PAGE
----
In the year 2001 there were a total of 5 million new people that were infected with HIV. 800,000 of these were children.
World wide there are, by some reports, a total of some 40 million people infected with HIV/AIDS. Of these 40 million people, 37.1% are adults, 18.5 million are women, and 3 million are children ages 15 years or less.
AIDS deaths in 2001 totaled 21.8 million people. 17.5 million of these people were adults, 9 million were women and 4.3 million were children 15 years of age or less.
These statistics are startling. Even with all that we know about HIV and preventing its spread, we seem to be losing the battle in most areas against this epidemic. In Africa, where AIDS/HIV is most rampant, there is an ever increasing rate of aids infection. The expected life span in Africa has dropped from 62 to 47 years since the onset of the AIDS epidemic in the early 1980s. It has been calculated that there is a 74% probability that a boy or girl in Africa who turned 15 in the year 2000 will contract AIDS/HIV before his or her 50th birthday. Current trends show that unless something is changed, the number of people that are infected and die due to AIDS/HIV complications will continue to increase. This is clearly demonstrated by the following information: “In Guyana, where adult prevalence is 2.7%, the probability of HIV contraction between the ages of 15 and 50 from 2000-2035 is 19%.”(UNAIDS website “Report on the global HIV/AIDS Epidemic 2002”)
Africa is certainly not alone in its plight. Countries across the world are feeling the effects of this global epidemic. Indonesia, the worlds fourth most populated country, reported an increase from a 15.4% infection rate in 2000, to a 40% infection rate by the middle of 2001. Eastern European counties are for the most part seeing more, and more cases of HIV/AIDS infection across continent as the years go by with no sign of the pattern slowing or decreasing.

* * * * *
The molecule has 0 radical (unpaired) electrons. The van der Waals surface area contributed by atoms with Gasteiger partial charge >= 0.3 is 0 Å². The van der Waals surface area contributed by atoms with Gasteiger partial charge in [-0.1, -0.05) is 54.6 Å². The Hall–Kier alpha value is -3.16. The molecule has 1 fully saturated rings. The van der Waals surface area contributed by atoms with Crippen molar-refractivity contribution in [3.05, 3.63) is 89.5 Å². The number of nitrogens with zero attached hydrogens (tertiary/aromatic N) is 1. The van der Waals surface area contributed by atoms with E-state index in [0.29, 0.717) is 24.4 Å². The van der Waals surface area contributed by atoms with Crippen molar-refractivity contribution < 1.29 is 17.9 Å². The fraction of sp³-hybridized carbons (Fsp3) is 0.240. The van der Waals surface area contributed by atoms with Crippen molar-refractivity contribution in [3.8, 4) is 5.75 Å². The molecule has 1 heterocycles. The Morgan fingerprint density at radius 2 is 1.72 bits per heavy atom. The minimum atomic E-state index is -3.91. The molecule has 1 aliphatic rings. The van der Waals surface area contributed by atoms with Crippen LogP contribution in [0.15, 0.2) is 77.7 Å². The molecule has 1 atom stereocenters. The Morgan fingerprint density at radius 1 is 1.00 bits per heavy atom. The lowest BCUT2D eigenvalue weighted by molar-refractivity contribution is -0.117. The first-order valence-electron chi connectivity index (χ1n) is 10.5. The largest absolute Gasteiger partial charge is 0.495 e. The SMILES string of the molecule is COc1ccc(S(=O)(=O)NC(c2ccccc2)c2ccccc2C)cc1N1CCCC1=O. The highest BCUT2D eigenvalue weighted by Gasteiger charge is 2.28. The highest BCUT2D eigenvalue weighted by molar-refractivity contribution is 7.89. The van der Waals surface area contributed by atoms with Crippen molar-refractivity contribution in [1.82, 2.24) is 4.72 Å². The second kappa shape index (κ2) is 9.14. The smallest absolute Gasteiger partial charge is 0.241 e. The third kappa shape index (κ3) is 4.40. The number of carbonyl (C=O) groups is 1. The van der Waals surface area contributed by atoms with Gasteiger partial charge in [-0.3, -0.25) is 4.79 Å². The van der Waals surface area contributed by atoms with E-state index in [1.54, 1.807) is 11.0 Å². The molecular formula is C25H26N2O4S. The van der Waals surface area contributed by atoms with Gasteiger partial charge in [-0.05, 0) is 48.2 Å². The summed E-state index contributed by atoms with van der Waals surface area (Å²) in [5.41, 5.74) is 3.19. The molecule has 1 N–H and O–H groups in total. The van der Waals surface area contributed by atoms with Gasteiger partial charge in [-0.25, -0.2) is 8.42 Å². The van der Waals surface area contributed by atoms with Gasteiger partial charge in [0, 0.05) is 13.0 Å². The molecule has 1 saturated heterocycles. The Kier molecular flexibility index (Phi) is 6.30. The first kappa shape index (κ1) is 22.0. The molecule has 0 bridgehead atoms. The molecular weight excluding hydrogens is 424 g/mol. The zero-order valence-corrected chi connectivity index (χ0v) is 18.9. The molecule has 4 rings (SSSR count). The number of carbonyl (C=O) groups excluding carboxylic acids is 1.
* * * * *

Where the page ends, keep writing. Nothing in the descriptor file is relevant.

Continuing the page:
The Caribbean and Latin America are suffering as well. There are an estimated 1.9 million adults and children that are infected and living with HIV/AIDS. This statistic includes roughly 200,000 people that contracted HIV/AIDS in 2001alone. In all there are close to 1.5 million people in Latin America who have the HIV/AIDS infection and close to 420,000 in the area including the Caribbean.
In the USA there was a reported 793,026 new cases of AIDS across the country. It is believed that there are currently 800,000 to 900,000 people with HIV/AIDS in the US although the number that is actually recorded with the CDC ( Center for Disease Control) is much less, around 455,750. The reason for this discrepancy is due to several factors, including the fact that the reporting of people with HIV/AIDS has not yet been imposed in all states. Also any anonymous tests are excluded from the over-all count, and many people just do not know they are infected with HIV/AIDS.
The University of Arizona
Biology 181 Honors
Last Updated: December 5, 2002
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